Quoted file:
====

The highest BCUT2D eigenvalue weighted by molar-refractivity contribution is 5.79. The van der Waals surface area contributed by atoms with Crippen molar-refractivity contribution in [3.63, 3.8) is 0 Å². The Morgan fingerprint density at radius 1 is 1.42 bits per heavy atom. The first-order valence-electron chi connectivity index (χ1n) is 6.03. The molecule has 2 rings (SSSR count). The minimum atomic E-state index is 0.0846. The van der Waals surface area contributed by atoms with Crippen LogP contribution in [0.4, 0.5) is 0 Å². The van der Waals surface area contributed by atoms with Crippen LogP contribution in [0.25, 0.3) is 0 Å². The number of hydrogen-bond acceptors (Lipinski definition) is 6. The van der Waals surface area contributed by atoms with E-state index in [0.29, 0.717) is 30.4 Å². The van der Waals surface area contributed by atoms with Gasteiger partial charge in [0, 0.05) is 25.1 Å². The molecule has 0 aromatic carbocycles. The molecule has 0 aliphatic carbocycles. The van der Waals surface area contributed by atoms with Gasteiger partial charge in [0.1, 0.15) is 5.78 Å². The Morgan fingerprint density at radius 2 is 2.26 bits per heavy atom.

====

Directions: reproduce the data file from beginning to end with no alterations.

The highest BCUT2D eigenvalue weighted by molar-refractivity contribution is 5.79. The van der Waals surface area contributed by atoms with Crippen molar-refractivity contribution in [3.63, 3.8) is 0 Å². The Morgan fingerprint density at radius 1 is 1.42 bits per heavy atom. The first-order valence-electron chi connectivity index (χ1n) is 6.03. The molecule has 2 rings (SSSR count). The minimum atomic E-state index is 0.0846. The van der Waals surface area contributed by atoms with Crippen LogP contribution in [0.4, 0.5) is 0 Å². The van der Waals surface area contributed by atoms with Crippen LogP contribution in [0.25, 0.3) is 0 Å². The number of hydrogen-bond acceptors (Lipinski definition) is 6. The van der Waals surface area contributed by atoms with E-state index in [0.29, 0.717) is 30.4 Å². The van der Waals surface area contributed by atoms with Gasteiger partial charge in [0, 0.05) is 25.1 Å². The molecule has 0 aromatic carbocycles. The molecule has 0 aliphatic carbocycles. The van der Waals surface area contributed by atoms with Gasteiger partial charge in [0.1, 0.15) is 5.78 Å². The Morgan fingerprint density at radius 2 is 2.26 bits per heavy atom.